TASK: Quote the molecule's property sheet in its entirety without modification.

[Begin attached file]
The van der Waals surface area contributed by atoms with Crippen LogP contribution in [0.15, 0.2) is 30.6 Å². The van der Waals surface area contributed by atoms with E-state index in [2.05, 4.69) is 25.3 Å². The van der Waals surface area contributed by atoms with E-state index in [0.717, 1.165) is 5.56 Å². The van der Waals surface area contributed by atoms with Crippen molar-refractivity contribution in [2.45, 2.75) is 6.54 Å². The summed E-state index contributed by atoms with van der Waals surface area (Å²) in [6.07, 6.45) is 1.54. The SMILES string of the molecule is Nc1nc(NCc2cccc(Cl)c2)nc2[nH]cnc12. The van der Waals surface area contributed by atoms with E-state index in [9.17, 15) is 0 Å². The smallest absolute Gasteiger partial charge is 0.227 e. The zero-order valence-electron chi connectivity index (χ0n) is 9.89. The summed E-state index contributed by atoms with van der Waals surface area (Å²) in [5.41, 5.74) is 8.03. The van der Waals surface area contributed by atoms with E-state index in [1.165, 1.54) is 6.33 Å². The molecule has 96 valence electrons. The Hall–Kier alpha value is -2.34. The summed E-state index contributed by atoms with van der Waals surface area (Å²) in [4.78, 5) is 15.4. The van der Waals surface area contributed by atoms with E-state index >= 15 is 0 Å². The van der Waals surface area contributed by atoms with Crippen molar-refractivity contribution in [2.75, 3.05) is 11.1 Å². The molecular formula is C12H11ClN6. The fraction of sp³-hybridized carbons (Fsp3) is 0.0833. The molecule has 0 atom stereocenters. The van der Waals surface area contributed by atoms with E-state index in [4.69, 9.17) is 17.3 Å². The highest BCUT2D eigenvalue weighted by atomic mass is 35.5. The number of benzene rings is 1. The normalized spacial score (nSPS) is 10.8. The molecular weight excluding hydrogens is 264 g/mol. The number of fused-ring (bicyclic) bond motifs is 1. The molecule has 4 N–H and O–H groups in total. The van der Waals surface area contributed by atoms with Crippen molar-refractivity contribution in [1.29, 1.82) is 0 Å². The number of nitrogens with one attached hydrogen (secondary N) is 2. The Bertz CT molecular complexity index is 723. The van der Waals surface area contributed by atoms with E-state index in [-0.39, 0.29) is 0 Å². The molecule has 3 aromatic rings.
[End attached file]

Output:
The van der Waals surface area contributed by atoms with Crippen LogP contribution in [0.15, 0.2) is 30.6 Å². The van der Waals surface area contributed by atoms with E-state index in [2.05, 4.69) is 25.3 Å². The van der Waals surface area contributed by atoms with E-state index in [0.717, 1.165) is 5.56 Å². The van der Waals surface area contributed by atoms with Crippen molar-refractivity contribution in [2.45, 2.75) is 6.54 Å². The summed E-state index contributed by atoms with van der Waals surface area (Å²) in [6.07, 6.45) is 1.54. The SMILES string of the molecule is Nc1nc(NCc2cccc(Cl)c2)nc2[nH]cnc12. The van der Waals surface area contributed by atoms with E-state index in [9.17, 15) is 0 Å². The smallest absolute Gasteiger partial charge is 0.227 e. The zero-order valence-electron chi connectivity index (χ0n) is 9.89. The summed E-state index contributed by atoms with van der Waals surface area (Å²) in [5.41, 5.74) is 8.03. The van der Waals surface area contributed by atoms with E-state index in [1.165, 1.54) is 6.33 Å². The molecule has 96 valence electrons. The Hall–Kier alpha value is -2.34. The summed E-state index contributed by atoms with van der Waals surface area (Å²) in [4.78, 5) is 15.4. The van der Waals surface area contributed by atoms with E-state index >= 15 is 0 Å². The van der Waals surface area contributed by atoms with Crippen molar-refractivity contribution in [2.75, 3.05) is 11.1 Å². The molecular formula is C12H11ClN6. The fraction of sp³-hybridized carbons (Fsp3) is 0.0833. The molecule has 0 atom stereocenters. The van der Waals surface area contributed by atoms with E-state index in [4.69, 9.17) is 17.3 Å². The highest BCUT2D eigenvalue weighted by atomic mass is 35.5. The number of benzene rings is 1. The normalized spacial score (nSPS) is 10.8. The molecular weight excluding hydrogens is 264 g/mol. The number of fused-ring (bicyclic) bond motifs is 1. The molecule has 4 N–H and O–H groups in total. The van der Waals surface area contributed by atoms with Crippen molar-refractivity contribution in [1.29, 1.82) is 0 Å². The number of nitrogens with one attached hydrogen (secondary N) is 2. The Bertz CT molecular complexity index is 723. The van der Waals surface area contributed by atoms with E-state index in [-0.39, 0.29) is 0 Å². The molecule has 3 aromatic rings.